- Larry Decker
- Some veggies, like cabbage and onions, are so cheap to buy that one would be hard pressed to save money by growing them.
With the onset of recession in recent years, applications for community vegetable plots in the New Paltz Gardens for Nutrition went up. Folks like me were looking to save money on their produce bills. I like to think I save money on my produce bills from growing many of my summer veggies in my plot and at home.
But do I? A little analysis is warranted. My suspicion going into this budgetary breakdown is that I don’t save money when I take into account all the various inputs, and I sure as heck don’t save money if I consider the value of my labor. Let’s have a look.
This year’s 20-x-30-foot vegetable garden has been my most successful in 25 years of having vegetable gardens. I credit this to the no-till technique as taught me by Jay and Polly Armour (see my piece in the May 2012 issue of Chronogram), to the sturdy flower and vegetable seedlings I bought from them (vegetables) and from Wallkill Farms (flowers), and to a long spring with a decent amount of rainfall supplemented by hand watering on my part (thank you, Greg and other garden board members, for putting in the new water system) and good cultural practices like weeding and mulching.
A Little Calculation
Here’s what I spent on my garden going in. You can see I’m not profligate. I don’t go in for garden gadgets or little gnomes or other tchotchkes. I really just buy what I think is essential. And some stuff I already had, like tomato cages, hand pruners, and a knee pad, so they’re not figured in here.
$40 plot fee for garden
$56 seeds for things that can be direct-seeded into the ground, like winter squash, cukes, and okra
$23 leek and onion “sets” (small plants)
$71 kale, collards, swiss chard, brussel sprouts, and tomato seedlings
$15 disposable nitrile gloves (to save my hands)
$57 three flats of snapdragons, for color and cut flowers
$11 bale of straw for paths
$75 garlic planted last fall for harvest this summer
$8 organic fertilizer (dried chicken manure-based)
Total inputs: $356
Figuring the value of the organic produce and flowers coming out of my garden is a little trickier, because I haven’t yet harvested some things, like the onions, leeks, or winter squashes. But I will do my best estimate here based on past harvest experience.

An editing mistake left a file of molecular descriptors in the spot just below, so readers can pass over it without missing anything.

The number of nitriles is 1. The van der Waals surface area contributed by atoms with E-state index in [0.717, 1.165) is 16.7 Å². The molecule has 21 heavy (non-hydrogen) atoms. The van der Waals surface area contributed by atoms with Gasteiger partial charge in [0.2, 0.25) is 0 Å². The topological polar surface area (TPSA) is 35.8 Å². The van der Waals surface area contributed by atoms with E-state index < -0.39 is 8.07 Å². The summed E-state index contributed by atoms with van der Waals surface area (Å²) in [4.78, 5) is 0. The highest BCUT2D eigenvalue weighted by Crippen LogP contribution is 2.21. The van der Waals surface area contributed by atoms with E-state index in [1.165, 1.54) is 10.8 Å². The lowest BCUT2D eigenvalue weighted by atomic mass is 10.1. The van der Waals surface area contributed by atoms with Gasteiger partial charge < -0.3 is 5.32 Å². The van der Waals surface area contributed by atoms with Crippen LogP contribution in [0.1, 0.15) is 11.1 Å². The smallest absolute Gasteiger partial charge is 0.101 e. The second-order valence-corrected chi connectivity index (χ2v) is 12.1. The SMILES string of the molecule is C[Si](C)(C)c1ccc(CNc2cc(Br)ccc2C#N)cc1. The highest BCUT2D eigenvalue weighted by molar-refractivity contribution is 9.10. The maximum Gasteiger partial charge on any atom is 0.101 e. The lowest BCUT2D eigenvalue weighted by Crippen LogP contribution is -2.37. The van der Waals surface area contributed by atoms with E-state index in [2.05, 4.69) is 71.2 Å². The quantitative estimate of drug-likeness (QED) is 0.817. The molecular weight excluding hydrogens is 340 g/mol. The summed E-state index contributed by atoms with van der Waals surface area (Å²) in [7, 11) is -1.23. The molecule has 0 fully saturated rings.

- Larry Decker
- Snapdragons, leeks, and kale in the author’s garden.
$80 ten flower bouquets at $8/each if purchased at a farmer’s market
$125 value of the organic garlic I harvested
$60 for 40 pounds of onions
$36 for 36 leeks
$75 for 25 bundles of kale
$15 for five bundles of collards
$21 for seven bundles of swiss chard
$80 for 40 pounds of tomatoes
$10 for 10 pounds of cucumbers
$12 for four stalks of brussel sprouts
$30 for 30 pounds of winter squash
$5 for a quart of red okra
Total value: $549
So by my figuring, I saved about $200 on produce and flowers by growing them myself in my most successful gardening year ever. Note that I didn’t figure my labor into the inputs. If I figured in the labor value of the average of five hours per week I spend on my garden throughout the growing season, this is definitely not a money-saving endeavor.
Norb Lazar, owner of the Phantom Gardener in Rhinebeck (where you can see a fabulous demo vegetable garden) says he tells his customers they can save money if they don’t count their labor. He tells them, “If you have the time to garden, and you’re an efficient gardener, and let’s say you’re doing canning and freezing, sure—you can save money. But if you can make $20/hour doing something else, well, the tradeoff is probably not worth it in strict financial terms.” (At this point in our conversation, Lazar’s wife, Pamela Neimeth, is overhead saying, “But you save money on a therapist!”)